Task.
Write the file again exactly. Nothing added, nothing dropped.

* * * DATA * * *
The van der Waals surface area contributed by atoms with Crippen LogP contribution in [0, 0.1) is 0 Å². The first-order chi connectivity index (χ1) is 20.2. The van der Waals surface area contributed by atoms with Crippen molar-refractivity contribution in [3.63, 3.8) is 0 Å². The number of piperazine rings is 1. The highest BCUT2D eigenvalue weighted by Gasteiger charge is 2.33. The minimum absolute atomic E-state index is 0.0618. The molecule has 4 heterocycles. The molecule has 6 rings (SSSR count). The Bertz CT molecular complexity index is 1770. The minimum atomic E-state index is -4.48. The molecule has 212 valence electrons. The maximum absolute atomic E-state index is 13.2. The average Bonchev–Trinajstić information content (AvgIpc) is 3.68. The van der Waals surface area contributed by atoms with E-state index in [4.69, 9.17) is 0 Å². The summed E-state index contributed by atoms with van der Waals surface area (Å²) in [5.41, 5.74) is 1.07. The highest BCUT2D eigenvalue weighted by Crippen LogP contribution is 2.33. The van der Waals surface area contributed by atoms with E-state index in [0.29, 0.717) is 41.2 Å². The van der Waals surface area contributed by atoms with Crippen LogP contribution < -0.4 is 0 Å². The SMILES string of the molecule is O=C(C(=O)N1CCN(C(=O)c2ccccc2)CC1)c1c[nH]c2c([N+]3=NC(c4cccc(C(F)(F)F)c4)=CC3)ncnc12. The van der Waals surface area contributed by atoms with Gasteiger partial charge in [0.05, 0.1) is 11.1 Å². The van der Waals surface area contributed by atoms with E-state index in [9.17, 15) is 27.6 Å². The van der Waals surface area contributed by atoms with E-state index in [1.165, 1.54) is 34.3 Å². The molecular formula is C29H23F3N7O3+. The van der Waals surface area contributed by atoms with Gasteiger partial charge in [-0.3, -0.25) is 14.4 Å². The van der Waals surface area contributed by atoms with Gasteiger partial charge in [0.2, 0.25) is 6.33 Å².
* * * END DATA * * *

The van der Waals surface area contributed by atoms with Crippen LogP contribution in [0, 0.1) is 0 Å². The first-order chi connectivity index (χ1) is 20.2. The van der Waals surface area contributed by atoms with Crippen molar-refractivity contribution in [3.63, 3.8) is 0 Å². The number of piperazine rings is 1. The highest BCUT2D eigenvalue weighted by Gasteiger charge is 2.33. The minimum absolute atomic E-state index is 0.0618. The molecule has 4 heterocycles. The molecule has 6 rings (SSSR count). The Bertz CT molecular complexity index is 1770. The minimum atomic E-state index is -4.48. The molecule has 212 valence electrons. The maximum absolute atomic E-state index is 13.2. The average Bonchev–Trinajstić information content (AvgIpc) is 3.68. The van der Waals surface area contributed by atoms with E-state index in [4.69, 9.17) is 0 Å². The summed E-state index contributed by atoms with van der Waals surface area (Å²) in [5.41, 5.74) is 1.07. The highest BCUT2D eigenvalue weighted by Crippen LogP contribution is 2.33. The van der Waals surface area contributed by atoms with E-state index in [0.29, 0.717) is 41.2 Å². The van der Waals surface area contributed by atoms with Crippen LogP contribution < -0.4 is 0 Å². The SMILES string of the molecule is O=C(C(=O)N1CCN(C(=O)c2ccccc2)CC1)c1c[nH]c2c([N+]3=NC(c4cccc(C(F)(F)F)c4)=CC3)ncnc12. The van der Waals surface area contributed by atoms with Gasteiger partial charge in [0.05, 0.1) is 11.1 Å². The van der Waals surface area contributed by atoms with E-state index in [9.17, 15) is 27.6 Å². The van der Waals surface area contributed by atoms with E-state index in [1.165, 1.54) is 34.3 Å². The molecular formula is C29H23F3N7O3+. The van der Waals surface area contributed by atoms with Gasteiger partial charge in [-0.3, -0.25) is 14.4 Å². The van der Waals surface area contributed by atoms with Gasteiger partial charge in [0.2, 0.25) is 6.33 Å².